The book is divided into three sections—“Framing our Engagement,” “Communicating our Engagement,” and “Embodying our Engagement”—and like many edited collections, the contributions are uneven in quality and relevance to the book’s central focus. Among the more interesting contributions are those of Kristen Deede Johnson, Rudy Carrasco, and Warren Kinghorn. For Johnson, a professor at Western Theological Seminary, her “theological guide” is Augustine, and she articulates a helpful understanding of the Christian’s responsibility to both the city of God and city of man. She emphasizes that “Augustine’s perspective helps us limit the hopes we place in any earthly political system, while reminding us that we have the strongest foundation for our hope in Christ our King.” At the same time, she reminds us that we are not to flee our earthly responsibilities. The believer’s responsibility is to live faithfully as both citizens of the heavenly city and our earthly city. She acknowledges that this is not easy, especially in our tumultuous times. And in doing “the hard work of politics” in our historical moment, we must always “attend to the character of our engagement” with “honorable deeds, patience, kindness, generosity, faith, hope, and love.”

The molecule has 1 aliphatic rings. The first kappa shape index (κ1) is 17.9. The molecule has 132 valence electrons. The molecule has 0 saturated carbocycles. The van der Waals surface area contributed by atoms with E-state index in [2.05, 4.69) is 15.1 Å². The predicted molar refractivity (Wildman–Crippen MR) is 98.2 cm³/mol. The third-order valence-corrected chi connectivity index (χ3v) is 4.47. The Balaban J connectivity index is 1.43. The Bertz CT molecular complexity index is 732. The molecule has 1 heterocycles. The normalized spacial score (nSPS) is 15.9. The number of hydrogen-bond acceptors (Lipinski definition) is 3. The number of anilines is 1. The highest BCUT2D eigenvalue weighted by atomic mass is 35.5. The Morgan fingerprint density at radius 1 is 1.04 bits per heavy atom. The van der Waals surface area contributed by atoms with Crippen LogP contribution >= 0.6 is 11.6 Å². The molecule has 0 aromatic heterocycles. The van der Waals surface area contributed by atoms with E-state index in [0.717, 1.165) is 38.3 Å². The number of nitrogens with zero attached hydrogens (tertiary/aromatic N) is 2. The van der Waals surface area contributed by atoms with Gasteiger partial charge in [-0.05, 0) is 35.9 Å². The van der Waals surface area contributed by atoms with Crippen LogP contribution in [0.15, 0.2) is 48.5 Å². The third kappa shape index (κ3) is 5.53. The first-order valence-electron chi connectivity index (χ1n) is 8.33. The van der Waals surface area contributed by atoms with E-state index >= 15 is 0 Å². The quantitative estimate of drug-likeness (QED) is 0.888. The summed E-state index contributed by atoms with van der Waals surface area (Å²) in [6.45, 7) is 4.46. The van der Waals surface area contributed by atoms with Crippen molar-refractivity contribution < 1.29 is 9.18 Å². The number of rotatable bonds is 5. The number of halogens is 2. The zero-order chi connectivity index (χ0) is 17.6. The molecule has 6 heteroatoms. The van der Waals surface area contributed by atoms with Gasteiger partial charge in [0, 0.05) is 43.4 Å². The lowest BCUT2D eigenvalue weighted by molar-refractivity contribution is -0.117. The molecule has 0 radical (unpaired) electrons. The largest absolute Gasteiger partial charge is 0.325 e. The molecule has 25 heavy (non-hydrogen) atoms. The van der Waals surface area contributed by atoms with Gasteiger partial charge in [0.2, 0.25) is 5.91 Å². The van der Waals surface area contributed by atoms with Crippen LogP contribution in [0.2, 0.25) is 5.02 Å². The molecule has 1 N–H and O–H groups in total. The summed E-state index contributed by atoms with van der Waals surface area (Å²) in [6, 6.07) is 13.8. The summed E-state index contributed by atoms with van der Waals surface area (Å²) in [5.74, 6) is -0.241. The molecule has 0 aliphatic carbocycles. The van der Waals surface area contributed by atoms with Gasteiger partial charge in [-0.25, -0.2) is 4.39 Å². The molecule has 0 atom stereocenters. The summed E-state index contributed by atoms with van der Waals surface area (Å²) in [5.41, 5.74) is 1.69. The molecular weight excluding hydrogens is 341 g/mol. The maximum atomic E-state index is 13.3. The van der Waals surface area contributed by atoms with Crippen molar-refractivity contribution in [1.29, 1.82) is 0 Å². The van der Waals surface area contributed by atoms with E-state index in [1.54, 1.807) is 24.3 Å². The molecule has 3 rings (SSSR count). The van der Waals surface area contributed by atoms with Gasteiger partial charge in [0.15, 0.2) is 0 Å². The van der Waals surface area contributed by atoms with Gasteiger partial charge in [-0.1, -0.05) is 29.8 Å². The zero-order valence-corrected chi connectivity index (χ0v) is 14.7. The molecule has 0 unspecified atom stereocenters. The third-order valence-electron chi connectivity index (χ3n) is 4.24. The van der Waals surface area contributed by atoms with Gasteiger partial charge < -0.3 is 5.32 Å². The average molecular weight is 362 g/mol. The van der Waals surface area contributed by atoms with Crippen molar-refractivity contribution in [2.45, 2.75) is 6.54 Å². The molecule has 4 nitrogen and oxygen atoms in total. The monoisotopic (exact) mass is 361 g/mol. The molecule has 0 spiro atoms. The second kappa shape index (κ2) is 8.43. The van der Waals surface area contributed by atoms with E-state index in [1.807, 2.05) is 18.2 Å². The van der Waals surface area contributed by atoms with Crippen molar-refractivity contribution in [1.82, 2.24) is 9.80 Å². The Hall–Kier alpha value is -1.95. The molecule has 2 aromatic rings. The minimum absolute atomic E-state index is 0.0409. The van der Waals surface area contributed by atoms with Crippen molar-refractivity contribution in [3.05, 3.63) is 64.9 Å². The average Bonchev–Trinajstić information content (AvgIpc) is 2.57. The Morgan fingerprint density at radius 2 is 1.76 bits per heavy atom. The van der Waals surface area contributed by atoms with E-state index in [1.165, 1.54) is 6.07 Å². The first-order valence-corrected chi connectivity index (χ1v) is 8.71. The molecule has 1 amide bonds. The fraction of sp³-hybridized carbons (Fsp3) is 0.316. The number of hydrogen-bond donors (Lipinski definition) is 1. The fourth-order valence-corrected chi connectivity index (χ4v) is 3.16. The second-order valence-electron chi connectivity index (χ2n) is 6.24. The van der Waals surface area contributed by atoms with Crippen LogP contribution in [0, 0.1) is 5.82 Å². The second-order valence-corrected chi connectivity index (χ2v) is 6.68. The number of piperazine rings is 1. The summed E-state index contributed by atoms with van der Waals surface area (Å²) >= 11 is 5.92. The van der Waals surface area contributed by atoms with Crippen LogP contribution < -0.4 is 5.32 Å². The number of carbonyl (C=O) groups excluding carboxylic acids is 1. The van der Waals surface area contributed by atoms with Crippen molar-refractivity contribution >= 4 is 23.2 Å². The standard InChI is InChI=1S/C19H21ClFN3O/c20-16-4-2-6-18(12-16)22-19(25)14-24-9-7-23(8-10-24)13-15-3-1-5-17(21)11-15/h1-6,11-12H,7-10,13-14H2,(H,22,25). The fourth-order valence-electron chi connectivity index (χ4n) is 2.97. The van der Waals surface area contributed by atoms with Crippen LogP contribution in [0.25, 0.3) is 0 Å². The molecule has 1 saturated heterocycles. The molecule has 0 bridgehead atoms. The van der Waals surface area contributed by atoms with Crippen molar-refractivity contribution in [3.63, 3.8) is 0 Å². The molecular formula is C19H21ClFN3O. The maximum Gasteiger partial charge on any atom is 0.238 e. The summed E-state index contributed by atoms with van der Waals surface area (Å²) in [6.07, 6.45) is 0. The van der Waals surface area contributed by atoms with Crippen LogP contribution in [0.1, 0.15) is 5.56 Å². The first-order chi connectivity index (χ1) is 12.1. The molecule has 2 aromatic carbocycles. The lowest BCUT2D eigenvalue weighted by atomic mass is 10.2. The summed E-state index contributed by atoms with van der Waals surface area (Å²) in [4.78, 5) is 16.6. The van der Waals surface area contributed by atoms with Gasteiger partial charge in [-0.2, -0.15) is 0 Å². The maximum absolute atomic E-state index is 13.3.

Rudy Carrasco’s essay is much less academic and theological than Johnson’s but no less interesting. Currently a program officer with the Murdock Charitable Trust, Carrasco is at heart a community developer. A self-described “reluctant entrepreneur” with extensive hands-on experience working in the troubled areas of urban America, Carrasco’s essay is refreshingly void of social justice warrior clichés. Rather, Carrasco bears personal witness to the times that Christ-centered entrepreneurial ministries have transformed lives and communities. “Being a reluctant entrepreneur means moving… despite your fears and anxieties,” Carrasco writes. “We may at times be less than hopeful for the prospects for social peace, racial reconciliation, and expanded community goodwill. But we should remember that we can creatively address challenges in our communities because the God we serve is creative.”
Racial issues factor prominently in the contributions to this book, and Warren Kinghorn’s essay centers around the fascinating story of his grandfather, William Law Watkins, whom Clemson University hired in 1961 to keep African-American Harvey Gantt out of the then-segregated university. Kinghorn is an excellent writer and storyteller, and his account of his relationship with “Granddaddy Bill” is engaging and compelling. With a privileged upbringing, which eventually included medical training at Harvard and dual academic appointments at Duke University, Kinghorn chronicles the seduction of the “gospel of achievement and competence” in his life. Kinghorn learned this gospel from his grandfather, and he emphasizes that it still grips him in positive ways as a medical caregiver. However—and this is a central point of his chapter—it “also impoverishes me, and it renders me less faithful as a Christian living in today’s complex world… Because of [the] larger story of God’s love in Jesus, I am learning to know and love others and myself not as abstractions but as human beings who are rooted in place and culture and history.”